IR30: Looking back on economists' missteps

Dec 27, 2018
Predicting the future is a precarious business

Last word notes that anniversary editions are typified by making grandiose predictions for the coming year, decade or century. Over the last 30 years, however, a couple of specific things have happened: first, many predictions have turned out to be wrong and second, the repercussions of an inaccurate prediction have definitely increased.

What’s worse, no longer are these predictions printed on paper that can then be pulped or turned into pet cage lining. Instead, their ghosts haunt the internet for all to see at the tap of a button, in perpetuity. Don’t believe us? Just ask US stock pundit Jim Cramer, who when asked by a viewer whether he should be worried about Bear Stearns on March 11, 2008, replied: ‘NO! NO! NO! Bear Stearns is fine. Don’t move your money from Bear, that’s just being silly.’

So cast your mind back to 1988, if you can. Mark Zuckerberg was just four years old and Apple’s stock price was just over a dollar. How many of you would have imagined that waterbeds would become passé? Or that shoulder pads would soon become consigned to your Halloween costume box? With this in mind, Last word would prefer to spend these column inches highlighting the folly of crystal ball gazing – because even really smart people sometimes get it wrong. Sometimes spectacularly so. Here are some of the best.

The internet will be no bigger a deal than the fax machine (1998):

When IR Magazine was just 10 years old, Nobel Prize-winning economist Paul Krugman predicted that the internet would have no greater an economic impact than the fax machine, saying: ‘As the rate of technological change in computing slows, the number of jobs for IT specialists will decelerate, then actually turn down; 10 years from now, the phrase ‘information economy’ will sound silly.’

Krugman cited Metcalfe’s law, which states that the number of potential connections in a network is proportional to the square of the number of participants. Just as well there weren’t too many internet articles written about it at the time.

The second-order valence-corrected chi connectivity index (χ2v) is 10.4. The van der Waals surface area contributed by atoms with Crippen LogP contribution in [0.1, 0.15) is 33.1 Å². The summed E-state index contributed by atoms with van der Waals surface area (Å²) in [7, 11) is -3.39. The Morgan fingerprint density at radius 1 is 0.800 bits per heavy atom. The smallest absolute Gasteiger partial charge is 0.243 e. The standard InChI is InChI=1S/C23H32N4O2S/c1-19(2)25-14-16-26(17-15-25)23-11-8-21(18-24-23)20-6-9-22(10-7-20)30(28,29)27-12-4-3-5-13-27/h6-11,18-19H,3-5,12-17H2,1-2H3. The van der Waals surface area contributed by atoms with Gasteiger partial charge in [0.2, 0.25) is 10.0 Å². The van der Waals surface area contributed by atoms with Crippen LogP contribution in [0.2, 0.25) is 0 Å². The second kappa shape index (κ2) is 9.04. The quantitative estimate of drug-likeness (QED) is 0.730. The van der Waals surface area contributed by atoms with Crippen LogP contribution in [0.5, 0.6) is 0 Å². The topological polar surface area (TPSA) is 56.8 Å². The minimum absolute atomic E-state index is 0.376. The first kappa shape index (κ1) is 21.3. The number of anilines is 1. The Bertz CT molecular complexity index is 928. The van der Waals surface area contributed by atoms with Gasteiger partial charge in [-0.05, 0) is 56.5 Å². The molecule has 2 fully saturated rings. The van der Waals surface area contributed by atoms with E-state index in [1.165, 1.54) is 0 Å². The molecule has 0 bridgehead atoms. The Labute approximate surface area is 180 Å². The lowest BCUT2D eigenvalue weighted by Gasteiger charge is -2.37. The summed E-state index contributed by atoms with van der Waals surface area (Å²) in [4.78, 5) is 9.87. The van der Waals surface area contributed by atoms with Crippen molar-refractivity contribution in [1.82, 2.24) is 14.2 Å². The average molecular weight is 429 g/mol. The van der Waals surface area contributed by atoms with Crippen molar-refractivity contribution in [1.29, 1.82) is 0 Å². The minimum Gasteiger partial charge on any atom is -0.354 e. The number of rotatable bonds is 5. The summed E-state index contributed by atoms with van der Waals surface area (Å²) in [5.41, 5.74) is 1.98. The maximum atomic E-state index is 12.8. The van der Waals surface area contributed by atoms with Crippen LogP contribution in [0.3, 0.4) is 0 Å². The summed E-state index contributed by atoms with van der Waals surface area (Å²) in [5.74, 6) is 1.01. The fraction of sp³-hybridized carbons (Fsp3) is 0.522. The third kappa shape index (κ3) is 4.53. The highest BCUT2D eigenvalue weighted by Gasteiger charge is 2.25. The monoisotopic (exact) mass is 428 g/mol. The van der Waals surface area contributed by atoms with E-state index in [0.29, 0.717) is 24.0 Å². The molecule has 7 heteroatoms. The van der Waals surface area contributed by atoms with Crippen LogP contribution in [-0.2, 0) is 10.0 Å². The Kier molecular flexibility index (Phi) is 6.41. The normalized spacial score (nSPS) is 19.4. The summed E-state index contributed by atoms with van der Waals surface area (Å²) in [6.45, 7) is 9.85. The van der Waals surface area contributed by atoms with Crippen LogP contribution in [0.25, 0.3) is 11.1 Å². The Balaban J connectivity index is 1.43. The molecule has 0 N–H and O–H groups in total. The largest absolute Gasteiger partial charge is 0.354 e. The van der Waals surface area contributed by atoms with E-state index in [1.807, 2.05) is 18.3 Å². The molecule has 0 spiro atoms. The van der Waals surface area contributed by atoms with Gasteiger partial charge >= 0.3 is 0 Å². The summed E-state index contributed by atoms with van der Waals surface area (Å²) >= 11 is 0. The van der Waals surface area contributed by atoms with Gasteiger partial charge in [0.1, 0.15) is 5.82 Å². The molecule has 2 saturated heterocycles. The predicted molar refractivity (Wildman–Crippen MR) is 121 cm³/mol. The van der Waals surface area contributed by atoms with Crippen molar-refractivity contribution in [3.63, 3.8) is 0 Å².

No more boom-and-bust economy (2006):

Former UK chancellor of the exchequer Gordon Brown declared the end of boom and bust back in 2006. When the global financial crisis hit two years later, he ended up orchestrating a government-backed bank rescue package totaling around £500 bn ($657 bn).

Google’s stock won’t live up to the hype (2004):

US investor, author and philanthropist Whitney Tilson penned a 2004 article pouring scorn on the tech giant’s IPO: ‘I believe it is virtually certain Google’s stock will be highly disappointing to investors foolish enough to participate in its over-hyped offering – you can hold me to that.’ Ok Whitney, we will.

The Dow will hit 30,000 by 2008:

Robert Zuccaro was the man behind the book Dow 30,000 by 2008: Why it’s different this time. Alas, we maintain that anyone who says, Why it’s different this time should be viewed with suspicion. Not only did the Dow not hit 30,000 by 2008 but that year also heralded the worst financial crisis since the Great Depression and saw the index plummet more than 30 percent.

Okay, fine, we’ll make one prediction. From the dotcom crash and the Asian financial crisis to the European sovereign debt crisis, between 1988 and 2018 there were nearly 20 crashes and financial crises around the world.

An economist would say that past performance may not be indicative of future results, but here’s one prediction we will make: there will be more. I’m off now to stash my latest paycheck under the mattress.

This article was published in the winter 2018 issue of IR Magazine – the 30th anniversary issue of IR Magazine

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